Wednesday, February 26, 2014
There is a girl crying in this Starbucks, & I am the first person to notice.
I pass her on my way to the restroom, taking my purse but leaving behind my jacket & computer & various empty cups. I'm scanning the faces of the people sitting near me to see if anyone looks like they might rob me - whatever that means - & I've decided to risk it, that my bladder cannot wait. I hope that by making eye contact with a kind stranger, someone will feel obligated to speak up should they see my belongings being stolen in the 60 seconds it takes me to pee.
The old man sitting next to me is wearing massive headphones attached to a clunky, old-fashioned-looking machine, a recording device of some sort. He would get tangled up in those cords before he could ever walk away with my stuff. The old man next to him is gregarious & friendly & walks with a cane; it would take him, too, some effort to rob me. Next to them is a middle-aged women deep in a book & with her a young woman in her early 20s who was, just moments ago, engrossed in a GRE study manual.
She's not reading anymore. Now, she's holding her iPhone very close to her face, & she's crying.
She's trying not to cry, actually, & I know from personal experience that she's about to fail miserably. The pursed lips, the furrowed brow, the red cheeks, & the telltale watery eyes all give her away, as does the embarrassed look on her face, the fixed focus on her hands so she doesn't have to look up & face the prying eyes of strangers like me. She's trying not to cry, but she's going to, & no one else has noticed yet.
I think about what I might be able to do for her. How can I make her feel better, less alone, comforted in some small way? I think about all the times I've been that girl almost-crying in a Starbucks, or in the grocery store, or on the Metro, or somewhere else where crying doesn't belong, simultaneously wanting to go unnoticed & for someone to tell me everything will be OK. I think of all the times I've been that girl actual-crying in private, in my apartment or my car, balancing the desire to reach out to a friend for help & comfort with the need to appear perpetually self-possessed & unfazed. I think about what it feels like to be a disastrous mess in the midst of a world full of other people who never seem to be & how sometimes, you feel desperate for some sort of reassurance that you are a regular human being & that your feelings are OK to feel, even if they happen by accident in public.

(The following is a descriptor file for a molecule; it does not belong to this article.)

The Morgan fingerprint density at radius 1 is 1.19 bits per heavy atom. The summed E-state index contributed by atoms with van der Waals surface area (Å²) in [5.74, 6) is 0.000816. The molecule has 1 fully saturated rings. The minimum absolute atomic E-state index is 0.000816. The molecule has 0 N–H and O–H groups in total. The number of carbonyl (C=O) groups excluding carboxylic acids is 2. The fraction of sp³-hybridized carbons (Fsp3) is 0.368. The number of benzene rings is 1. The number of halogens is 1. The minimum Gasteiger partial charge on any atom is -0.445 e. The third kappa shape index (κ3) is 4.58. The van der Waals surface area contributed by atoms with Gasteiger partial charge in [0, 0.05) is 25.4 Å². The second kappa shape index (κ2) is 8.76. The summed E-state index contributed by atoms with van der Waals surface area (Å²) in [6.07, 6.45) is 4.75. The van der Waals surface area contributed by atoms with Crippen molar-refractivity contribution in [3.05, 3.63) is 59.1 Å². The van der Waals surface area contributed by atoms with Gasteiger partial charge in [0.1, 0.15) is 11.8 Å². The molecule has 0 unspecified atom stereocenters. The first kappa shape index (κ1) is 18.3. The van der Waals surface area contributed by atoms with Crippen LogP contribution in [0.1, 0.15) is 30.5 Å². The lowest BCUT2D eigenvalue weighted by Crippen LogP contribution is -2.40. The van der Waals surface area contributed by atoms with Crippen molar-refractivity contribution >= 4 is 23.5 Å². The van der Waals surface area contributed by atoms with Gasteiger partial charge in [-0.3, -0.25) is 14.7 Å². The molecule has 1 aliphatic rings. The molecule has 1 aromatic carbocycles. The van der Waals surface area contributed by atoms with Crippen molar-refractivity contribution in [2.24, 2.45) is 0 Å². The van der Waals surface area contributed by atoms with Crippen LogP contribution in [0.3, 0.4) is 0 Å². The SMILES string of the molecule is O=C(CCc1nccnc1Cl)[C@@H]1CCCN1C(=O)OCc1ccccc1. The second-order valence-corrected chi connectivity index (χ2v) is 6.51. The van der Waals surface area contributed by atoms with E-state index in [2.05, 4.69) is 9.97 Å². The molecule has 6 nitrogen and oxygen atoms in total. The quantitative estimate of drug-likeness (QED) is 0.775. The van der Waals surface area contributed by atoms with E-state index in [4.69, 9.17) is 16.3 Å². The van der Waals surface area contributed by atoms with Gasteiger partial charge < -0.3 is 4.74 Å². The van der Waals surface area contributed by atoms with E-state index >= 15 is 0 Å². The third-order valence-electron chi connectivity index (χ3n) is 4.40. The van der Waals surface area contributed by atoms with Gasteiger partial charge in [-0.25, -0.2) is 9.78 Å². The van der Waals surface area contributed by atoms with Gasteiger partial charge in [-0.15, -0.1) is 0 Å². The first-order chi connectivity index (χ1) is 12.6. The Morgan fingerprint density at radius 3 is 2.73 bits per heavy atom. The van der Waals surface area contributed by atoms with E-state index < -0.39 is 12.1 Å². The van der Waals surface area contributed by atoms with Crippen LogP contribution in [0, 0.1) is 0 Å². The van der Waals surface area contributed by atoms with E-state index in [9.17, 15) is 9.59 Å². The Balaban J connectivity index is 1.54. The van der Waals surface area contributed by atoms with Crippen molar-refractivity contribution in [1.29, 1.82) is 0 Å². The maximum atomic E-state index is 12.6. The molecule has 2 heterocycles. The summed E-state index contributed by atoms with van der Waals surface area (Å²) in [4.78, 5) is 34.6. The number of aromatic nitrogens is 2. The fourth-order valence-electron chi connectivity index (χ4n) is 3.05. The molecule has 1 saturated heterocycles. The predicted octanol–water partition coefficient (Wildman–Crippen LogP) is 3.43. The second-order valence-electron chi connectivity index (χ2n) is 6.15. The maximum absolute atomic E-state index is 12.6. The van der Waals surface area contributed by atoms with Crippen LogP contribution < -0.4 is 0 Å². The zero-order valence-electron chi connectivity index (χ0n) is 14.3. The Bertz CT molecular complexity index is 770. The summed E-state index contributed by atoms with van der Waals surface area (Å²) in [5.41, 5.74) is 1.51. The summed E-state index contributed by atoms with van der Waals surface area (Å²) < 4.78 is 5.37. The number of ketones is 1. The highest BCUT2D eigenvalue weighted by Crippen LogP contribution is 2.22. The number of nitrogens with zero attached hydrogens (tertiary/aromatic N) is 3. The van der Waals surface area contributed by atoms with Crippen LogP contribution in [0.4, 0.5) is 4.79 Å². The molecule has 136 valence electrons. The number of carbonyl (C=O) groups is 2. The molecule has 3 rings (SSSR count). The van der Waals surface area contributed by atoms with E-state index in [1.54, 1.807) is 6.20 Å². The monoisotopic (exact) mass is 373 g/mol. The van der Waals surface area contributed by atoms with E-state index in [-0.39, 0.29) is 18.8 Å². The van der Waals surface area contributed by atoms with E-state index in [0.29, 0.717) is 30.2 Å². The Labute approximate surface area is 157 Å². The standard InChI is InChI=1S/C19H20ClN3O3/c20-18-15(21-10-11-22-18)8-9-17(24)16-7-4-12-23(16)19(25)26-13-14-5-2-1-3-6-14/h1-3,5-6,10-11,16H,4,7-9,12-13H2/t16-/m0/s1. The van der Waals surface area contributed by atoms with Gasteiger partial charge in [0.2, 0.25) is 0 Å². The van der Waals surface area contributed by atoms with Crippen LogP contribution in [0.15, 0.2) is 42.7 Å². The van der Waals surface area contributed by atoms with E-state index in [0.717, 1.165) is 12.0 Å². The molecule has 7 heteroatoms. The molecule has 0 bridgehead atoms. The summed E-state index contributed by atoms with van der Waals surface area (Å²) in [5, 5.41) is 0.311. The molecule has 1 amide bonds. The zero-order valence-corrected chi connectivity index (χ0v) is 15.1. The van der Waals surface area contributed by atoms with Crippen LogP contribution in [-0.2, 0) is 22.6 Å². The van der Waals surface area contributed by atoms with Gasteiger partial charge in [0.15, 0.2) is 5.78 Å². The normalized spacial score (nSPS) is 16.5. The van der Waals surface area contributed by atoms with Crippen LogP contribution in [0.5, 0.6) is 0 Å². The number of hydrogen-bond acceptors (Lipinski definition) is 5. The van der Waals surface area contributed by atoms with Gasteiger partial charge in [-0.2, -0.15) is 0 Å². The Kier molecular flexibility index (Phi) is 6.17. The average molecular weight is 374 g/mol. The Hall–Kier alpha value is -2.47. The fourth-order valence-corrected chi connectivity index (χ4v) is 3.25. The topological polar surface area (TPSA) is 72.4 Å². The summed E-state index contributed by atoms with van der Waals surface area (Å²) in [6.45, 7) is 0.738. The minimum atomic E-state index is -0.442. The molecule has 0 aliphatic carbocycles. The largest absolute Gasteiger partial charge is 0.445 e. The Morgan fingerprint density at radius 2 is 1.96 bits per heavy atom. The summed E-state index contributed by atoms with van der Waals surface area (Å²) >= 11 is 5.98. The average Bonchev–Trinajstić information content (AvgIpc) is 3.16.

Ultimately, I decide there's nothing for me to do that won't be terribly awkward or make it worse for her. When I return from the bathroom - unrobbed, by the way - her waterworks have begun, her mother has noticed, & eventually, she composes herself in the bathroom before the two of them link arms & walk out the door. End of story.
But I hope that the next time I start to cry in public, I think of her, red in the face, & how I felt, a helpless stranger watching it happen. And I hope I remember that we are never alone.